General Motors has admitted for well over a year that when the Chevrolet Volt goes on sale late this year, it would initially only be available in selected markets. The idea is to offer the car in regions that are most amenable to the use of plug-in vehicles so that drivers can maximize the amount of time that they spend running on grid power. Limited first-year production expected to be in the range of 8,000-10,000 units will also necessitate some rationing.
California, which has long tried to mandate plug-in vehicles and already has a decent number of public charging stations will be at the top of the list. Other regions where the climate supports use of renewable energy like solar will likely also make the cut. Even though Michigan may not seem to be the most EV friendly environment, as the home of both GM and the Volt factory, it too will be an initial market thanks to a partnership between GM and DTE Energy.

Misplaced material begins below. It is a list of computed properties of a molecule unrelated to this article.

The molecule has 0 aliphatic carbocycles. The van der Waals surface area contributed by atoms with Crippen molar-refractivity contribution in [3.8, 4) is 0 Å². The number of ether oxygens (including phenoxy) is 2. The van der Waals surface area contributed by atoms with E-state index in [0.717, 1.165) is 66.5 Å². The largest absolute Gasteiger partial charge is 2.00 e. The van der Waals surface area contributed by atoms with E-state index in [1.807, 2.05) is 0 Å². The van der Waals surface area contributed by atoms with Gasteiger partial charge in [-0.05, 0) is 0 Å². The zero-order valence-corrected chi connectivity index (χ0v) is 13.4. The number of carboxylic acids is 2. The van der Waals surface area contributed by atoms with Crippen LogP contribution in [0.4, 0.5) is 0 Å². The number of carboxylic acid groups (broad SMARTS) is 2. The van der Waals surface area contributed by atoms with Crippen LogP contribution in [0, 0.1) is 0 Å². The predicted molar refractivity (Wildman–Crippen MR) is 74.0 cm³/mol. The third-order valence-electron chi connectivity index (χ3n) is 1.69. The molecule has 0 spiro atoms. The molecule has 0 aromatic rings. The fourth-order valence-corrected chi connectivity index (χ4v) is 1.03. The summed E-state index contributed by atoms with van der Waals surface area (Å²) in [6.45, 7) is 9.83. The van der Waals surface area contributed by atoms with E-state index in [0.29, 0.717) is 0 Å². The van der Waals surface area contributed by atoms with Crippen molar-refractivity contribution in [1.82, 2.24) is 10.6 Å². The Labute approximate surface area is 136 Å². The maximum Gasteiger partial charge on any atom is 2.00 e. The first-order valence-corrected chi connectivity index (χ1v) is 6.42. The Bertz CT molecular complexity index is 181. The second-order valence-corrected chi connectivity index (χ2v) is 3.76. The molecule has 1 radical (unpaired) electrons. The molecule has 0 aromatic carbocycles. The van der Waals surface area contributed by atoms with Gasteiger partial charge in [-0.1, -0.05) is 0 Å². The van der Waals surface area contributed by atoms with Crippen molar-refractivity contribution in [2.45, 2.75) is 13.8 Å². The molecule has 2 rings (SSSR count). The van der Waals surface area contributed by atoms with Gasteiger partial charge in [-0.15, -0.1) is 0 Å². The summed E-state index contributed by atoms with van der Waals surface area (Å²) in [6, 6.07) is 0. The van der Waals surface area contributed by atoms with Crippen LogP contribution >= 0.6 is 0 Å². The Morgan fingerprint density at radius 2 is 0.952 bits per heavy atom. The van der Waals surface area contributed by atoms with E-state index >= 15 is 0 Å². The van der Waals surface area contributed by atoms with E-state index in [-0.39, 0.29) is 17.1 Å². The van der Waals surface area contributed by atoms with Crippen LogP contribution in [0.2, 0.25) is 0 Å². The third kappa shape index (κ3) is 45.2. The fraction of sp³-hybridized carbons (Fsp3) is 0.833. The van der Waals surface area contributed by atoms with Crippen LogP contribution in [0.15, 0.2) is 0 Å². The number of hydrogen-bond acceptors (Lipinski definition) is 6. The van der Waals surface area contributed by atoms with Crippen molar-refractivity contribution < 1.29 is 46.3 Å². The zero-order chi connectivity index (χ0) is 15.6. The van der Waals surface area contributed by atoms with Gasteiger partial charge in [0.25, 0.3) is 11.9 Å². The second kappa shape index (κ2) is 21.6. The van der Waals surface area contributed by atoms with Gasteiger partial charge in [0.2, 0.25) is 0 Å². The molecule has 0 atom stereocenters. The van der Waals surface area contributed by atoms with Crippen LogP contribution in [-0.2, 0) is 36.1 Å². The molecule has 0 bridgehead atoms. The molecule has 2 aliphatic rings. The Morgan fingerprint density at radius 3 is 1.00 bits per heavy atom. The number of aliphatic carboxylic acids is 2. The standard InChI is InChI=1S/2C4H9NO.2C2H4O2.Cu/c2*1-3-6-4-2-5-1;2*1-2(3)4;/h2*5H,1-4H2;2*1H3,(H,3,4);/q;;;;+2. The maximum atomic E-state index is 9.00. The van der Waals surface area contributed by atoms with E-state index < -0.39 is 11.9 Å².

DTE will be one of several utilities that will be getting some of the more than 100 pilot-build Volts that will be distributed starting this summer. Those utilities will also participate in installing at least 500 charging stations in public places as well as businesses and residential parking areas.